|BRT-VP-2/73 foot bones. Look at that fat, abducted hallux! And too-long 4th metatarsal! (fig. 1 from the paper)|
|World's greatest left foot.|
This is an immensely exciting find. The fossils are from a site in Ethiopia called Burtele dating to around 3.4 million years old. This is 1 million years after Ardipithecus ramidus from Aramis (also in Ethiopia), and contemporaneous with Australopithecus afarensis (also Ethiopian, viz. sites like Maka, Dikika and the earlier parts of the Hadar formation). With its divergent, grasping big toe, we can be pretty sure this foot did not belong to Au. afarensis, the maker of the famous Laetoli Footprints which are a few hundred thousand years older than the Burtele foot. Other aspects of the foot, however, like the round, "domed" heads of the metatarsals and the upward-angling of the proximal toe-bones do suggest this thing may have been bipedal in light of its grasping big toe (or shall we say, "foot-thumb"). Now, this upward canting of proximal toe bones' proximal ends is associated with bipedalism, but what it most basically reflects is hyper-dorsiflexing (or hyperextension) of the toes - this movement doesn't necessarily have to come solely during bipedalism, and we have some baboon proximal toe bones in our lab that have slight angling (admittedly, though, not as strongly as in humans).
Another interesting thing revealed by Haile-Selassie et al.'s analyses is that Burtele's fourth metatarsal is extremely long, unlike African apes (including humans), but more similar to Old World monkeys and the 20 million-year-old early ape Proconsul. The authors take this to suggest that a long 4th metatarsal is the primitive condition for apes, which is quite reasonable. But another question you could raise is, why can't this mean that Burtele is a giant monkey and not an ape or hominid at all? After all, some hand bones that turned out to belong to a giant colobus monkey were initially thought to belong to the type specimen of Homo habilis (OH 7). I'm certainly not saying this is what I think about the fossil, and it's very possible that this question is quashed somewhere in the paper's 35-page online supplement. Nevertheless, you'll notice that throughout this post, I've refrained from referring to BRT-VP-2/73 as an ape, a hominid, or a monkey. In the absence of other parts of the skeleton I don't think we can be too sure what we have here.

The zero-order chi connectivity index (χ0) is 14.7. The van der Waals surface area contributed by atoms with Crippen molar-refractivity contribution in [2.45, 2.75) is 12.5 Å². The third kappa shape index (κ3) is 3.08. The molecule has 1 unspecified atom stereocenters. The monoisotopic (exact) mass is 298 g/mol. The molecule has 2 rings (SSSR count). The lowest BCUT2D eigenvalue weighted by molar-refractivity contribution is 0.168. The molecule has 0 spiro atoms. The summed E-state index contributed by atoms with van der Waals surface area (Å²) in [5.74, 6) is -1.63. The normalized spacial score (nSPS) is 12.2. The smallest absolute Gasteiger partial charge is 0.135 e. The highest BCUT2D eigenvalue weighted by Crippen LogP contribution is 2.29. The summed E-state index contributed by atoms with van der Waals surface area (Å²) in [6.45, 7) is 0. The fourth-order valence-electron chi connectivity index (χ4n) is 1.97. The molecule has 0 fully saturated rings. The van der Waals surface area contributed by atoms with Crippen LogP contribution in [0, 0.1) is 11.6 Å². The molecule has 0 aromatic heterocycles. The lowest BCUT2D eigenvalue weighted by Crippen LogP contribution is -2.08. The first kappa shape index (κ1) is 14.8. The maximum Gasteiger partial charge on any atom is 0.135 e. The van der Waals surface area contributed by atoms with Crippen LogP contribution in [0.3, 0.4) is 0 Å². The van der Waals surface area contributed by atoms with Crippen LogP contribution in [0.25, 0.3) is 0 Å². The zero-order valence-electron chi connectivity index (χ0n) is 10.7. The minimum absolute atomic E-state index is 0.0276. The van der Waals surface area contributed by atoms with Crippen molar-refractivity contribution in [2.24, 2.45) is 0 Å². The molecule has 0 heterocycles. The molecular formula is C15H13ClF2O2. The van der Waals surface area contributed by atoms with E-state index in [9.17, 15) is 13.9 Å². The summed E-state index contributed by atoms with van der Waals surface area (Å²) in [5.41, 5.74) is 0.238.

And so what I think is so exciting and important about the Burtele fossils is that they further demonstrate that we have a ton to learn about human (and other apes') evolution via the fossil record (not that the recent Ardipithecus ramidus, Australopithecus sediba and the Woranso-Mille A. afarensis skeletons haven't told us this, too). The authors say the Burtele fossils demonstrate a second kind of bipedalism in a hominid lineage separate from the contemporaneous A. afarensis. But since we have no idea what the rest of this animal looked like, it raises the intriguing possibility that we may finally (F*ING FINALLY!) have a fossil ancestor to a living African ape. I've long been suspicious that nearly every single ape-like (including humans) fossil found in Africa younger than 7 million years is attributed to the hominid line. I'd be very pleased if this turned out to be a non-hominid ape. (though again I don't necessarily think that's what the Burtele fossils are)
Put this in your pipe and read it. Then smoke it.
Haile-Selassie, Y., Saylor, B., Deino, A., Levin, N., Alene, M., & Latimer, B. (2012). A new hominin foot from Ethiopia shows multiple Pliocene bipedal adaptations Nature, 483 (7391), 565-569 DOI: 10.1038/nature10922